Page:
The UN and the Cambodian government have set up an administrative office in Phnom Penh for the hybrid tribunal that will try former leaders of the Khmer Rouge, who are accused of murdering nearly 2 million people during the 1970s. The establishment of the office marks the transition from the planning stage to the actual functioning of the court, which will be known – easily breaking the record for the longest name of an international tribunal – as the Extraordinary Chambers in the Courts of Cambodia for the Prosecution of Crimes Committed during the Period of Democratic Kampuchea.
According to the agreement between Cambodia and the UN, the Trial Chamber will have three Cambodian judges and two international judges, while the Appeals Chamber will have four Cambodian judges and three foreign judges. The judges should be elected within the next six months, with the first prosecutions intended to commence in early 2007. The tribunal will have jurisdiction over serious violations of Cambodian and international law committed between April 17, 1975, and January 6, 1979 – the period during which the Khmer Rouge was in power.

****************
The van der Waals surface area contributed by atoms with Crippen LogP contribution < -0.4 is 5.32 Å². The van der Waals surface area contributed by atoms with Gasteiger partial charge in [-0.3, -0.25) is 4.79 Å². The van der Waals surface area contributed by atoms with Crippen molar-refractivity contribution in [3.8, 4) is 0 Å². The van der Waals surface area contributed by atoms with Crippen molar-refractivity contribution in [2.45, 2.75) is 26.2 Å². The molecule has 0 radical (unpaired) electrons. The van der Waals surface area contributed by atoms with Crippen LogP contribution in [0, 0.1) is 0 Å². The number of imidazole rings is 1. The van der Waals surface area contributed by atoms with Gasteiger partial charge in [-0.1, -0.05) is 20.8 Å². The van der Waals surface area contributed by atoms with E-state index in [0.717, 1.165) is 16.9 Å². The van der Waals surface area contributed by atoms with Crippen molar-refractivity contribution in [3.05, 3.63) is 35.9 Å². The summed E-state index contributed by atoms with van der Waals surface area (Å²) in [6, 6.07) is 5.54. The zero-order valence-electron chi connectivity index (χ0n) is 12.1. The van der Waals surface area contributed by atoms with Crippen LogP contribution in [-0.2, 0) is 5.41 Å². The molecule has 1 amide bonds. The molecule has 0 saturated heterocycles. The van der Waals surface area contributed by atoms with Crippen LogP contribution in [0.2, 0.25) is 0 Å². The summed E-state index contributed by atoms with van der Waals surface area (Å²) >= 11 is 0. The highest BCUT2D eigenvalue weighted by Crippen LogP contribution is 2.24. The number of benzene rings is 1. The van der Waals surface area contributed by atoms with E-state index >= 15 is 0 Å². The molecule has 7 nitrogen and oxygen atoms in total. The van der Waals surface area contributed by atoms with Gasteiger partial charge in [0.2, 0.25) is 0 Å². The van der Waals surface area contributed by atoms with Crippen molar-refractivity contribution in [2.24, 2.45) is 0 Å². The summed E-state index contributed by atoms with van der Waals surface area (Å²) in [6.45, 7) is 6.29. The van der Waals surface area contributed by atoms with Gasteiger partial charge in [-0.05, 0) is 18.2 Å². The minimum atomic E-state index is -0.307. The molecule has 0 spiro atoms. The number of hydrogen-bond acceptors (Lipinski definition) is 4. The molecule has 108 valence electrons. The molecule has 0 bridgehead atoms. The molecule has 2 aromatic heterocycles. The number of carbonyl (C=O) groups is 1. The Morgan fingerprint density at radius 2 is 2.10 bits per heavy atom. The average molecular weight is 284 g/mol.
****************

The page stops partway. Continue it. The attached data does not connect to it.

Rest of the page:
Only two Khmer Rouge leaders are currently in detention: Ta Mok, the former head of Cambodia’s south-western region known as “the Butcher”; and Kang Kek leu, known as Duch, the head of the notorious Tuol Sleng interrogation center. Both have been charged with genocide, war crimes, and crimes against humanity. The architect of the Khmer Rouge regime, “Brother Number One” Pol Pot, died in 1998, but other leaders, including ''Brother Number Two'' Nuon Chea, former head of state Khieu Samphan, and former foreign minister leng Sary, are living free in Cambodia.
The three-year budget for the trials is about $56.3 million, $43 million from the UN and $13.3 million from Cambodia.